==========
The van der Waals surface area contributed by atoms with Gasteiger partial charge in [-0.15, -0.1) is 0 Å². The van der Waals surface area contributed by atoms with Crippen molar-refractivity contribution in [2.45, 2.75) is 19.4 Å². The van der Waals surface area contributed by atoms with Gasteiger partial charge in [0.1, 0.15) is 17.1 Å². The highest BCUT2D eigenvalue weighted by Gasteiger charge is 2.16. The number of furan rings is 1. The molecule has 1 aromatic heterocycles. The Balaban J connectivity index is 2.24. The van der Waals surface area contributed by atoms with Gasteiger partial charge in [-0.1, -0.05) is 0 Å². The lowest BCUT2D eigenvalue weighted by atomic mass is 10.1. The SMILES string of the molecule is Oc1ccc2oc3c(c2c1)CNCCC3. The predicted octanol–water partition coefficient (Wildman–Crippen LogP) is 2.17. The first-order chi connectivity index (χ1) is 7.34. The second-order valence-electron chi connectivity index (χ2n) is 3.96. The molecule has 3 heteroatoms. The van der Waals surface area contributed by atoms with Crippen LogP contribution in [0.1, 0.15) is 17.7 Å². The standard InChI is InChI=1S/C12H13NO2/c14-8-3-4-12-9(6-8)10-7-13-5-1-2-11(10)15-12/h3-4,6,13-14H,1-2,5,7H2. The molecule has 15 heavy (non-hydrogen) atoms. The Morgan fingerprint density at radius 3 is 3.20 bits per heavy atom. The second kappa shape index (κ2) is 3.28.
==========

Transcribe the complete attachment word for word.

The van der Waals surface area contributed by atoms with Gasteiger partial charge in [-0.15, -0.1) is 0 Å². The van der Waals surface area contributed by atoms with Crippen molar-refractivity contribution in [2.45, 2.75) is 19.4 Å². The van der Waals surface area contributed by atoms with Gasteiger partial charge in [0.1, 0.15) is 17.1 Å². The highest BCUT2D eigenvalue weighted by Gasteiger charge is 2.16. The number of furan rings is 1. The molecule has 1 aromatic heterocycles. The Balaban J connectivity index is 2.24. The van der Waals surface area contributed by atoms with Gasteiger partial charge in [-0.1, -0.05) is 0 Å². The lowest BCUT2D eigenvalue weighted by atomic mass is 10.1. The SMILES string of the molecule is Oc1ccc2oc3c(c2c1)CNCCC3. The predicted octanol–water partition coefficient (Wildman–Crippen LogP) is 2.17. The first-order chi connectivity index (χ1) is 7.34. The second-order valence-electron chi connectivity index (χ2n) is 3.96. The molecule has 3 heteroatoms. The van der Waals surface area contributed by atoms with Crippen LogP contribution in [0.1, 0.15) is 17.7 Å². The standard InChI is InChI=1S/C12H13NO2/c14-8-3-4-12-9(6-8)10-7-13-5-1-2-11(10)15-12/h3-4,6,13-14H,1-2,5,7H2. The molecule has 15 heavy (non-hydrogen) atoms. The Morgan fingerprint density at radius 3 is 3.20 bits per heavy atom. The second kappa shape index (κ2) is 3.28.